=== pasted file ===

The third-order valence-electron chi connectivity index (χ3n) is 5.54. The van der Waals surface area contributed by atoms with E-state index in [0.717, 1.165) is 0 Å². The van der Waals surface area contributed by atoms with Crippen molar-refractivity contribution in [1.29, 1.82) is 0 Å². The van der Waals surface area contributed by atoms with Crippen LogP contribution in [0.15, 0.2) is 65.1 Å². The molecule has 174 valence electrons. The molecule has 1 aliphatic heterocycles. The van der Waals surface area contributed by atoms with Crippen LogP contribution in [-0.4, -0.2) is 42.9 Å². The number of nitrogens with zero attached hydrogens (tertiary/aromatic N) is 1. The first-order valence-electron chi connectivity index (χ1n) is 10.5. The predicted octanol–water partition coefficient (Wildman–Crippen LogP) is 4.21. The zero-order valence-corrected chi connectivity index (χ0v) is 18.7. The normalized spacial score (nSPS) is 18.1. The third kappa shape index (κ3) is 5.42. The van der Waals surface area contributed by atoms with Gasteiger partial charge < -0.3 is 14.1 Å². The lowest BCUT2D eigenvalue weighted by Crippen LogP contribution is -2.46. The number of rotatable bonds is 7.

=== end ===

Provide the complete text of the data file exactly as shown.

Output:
The third-order valence-electron chi connectivity index (χ3n) is 5.54. The van der Waals surface area contributed by atoms with E-state index in [0.717, 1.165) is 0 Å². The van der Waals surface area contributed by atoms with Crippen molar-refractivity contribution in [1.29, 1.82) is 0 Å². The van der Waals surface area contributed by atoms with Crippen LogP contribution in [0.15, 0.2) is 65.1 Å². The molecule has 174 valence electrons. The molecule has 1 aliphatic heterocycles. The van der Waals surface area contributed by atoms with Crippen LogP contribution in [-0.4, -0.2) is 42.9 Å². The number of nitrogens with zero attached hydrogens (tertiary/aromatic N) is 1. The first-order valence-electron chi connectivity index (χ1n) is 10.5. The predicted octanol–water partition coefficient (Wildman–Crippen LogP) is 4.21. The zero-order valence-corrected chi connectivity index (χ0v) is 18.7. The normalized spacial score (nSPS) is 18.1. The third kappa shape index (κ3) is 5.42. The van der Waals surface area contributed by atoms with Gasteiger partial charge < -0.3 is 14.1 Å². The lowest BCUT2D eigenvalue weighted by Crippen LogP contribution is -2.46. The number of rotatable bonds is 7.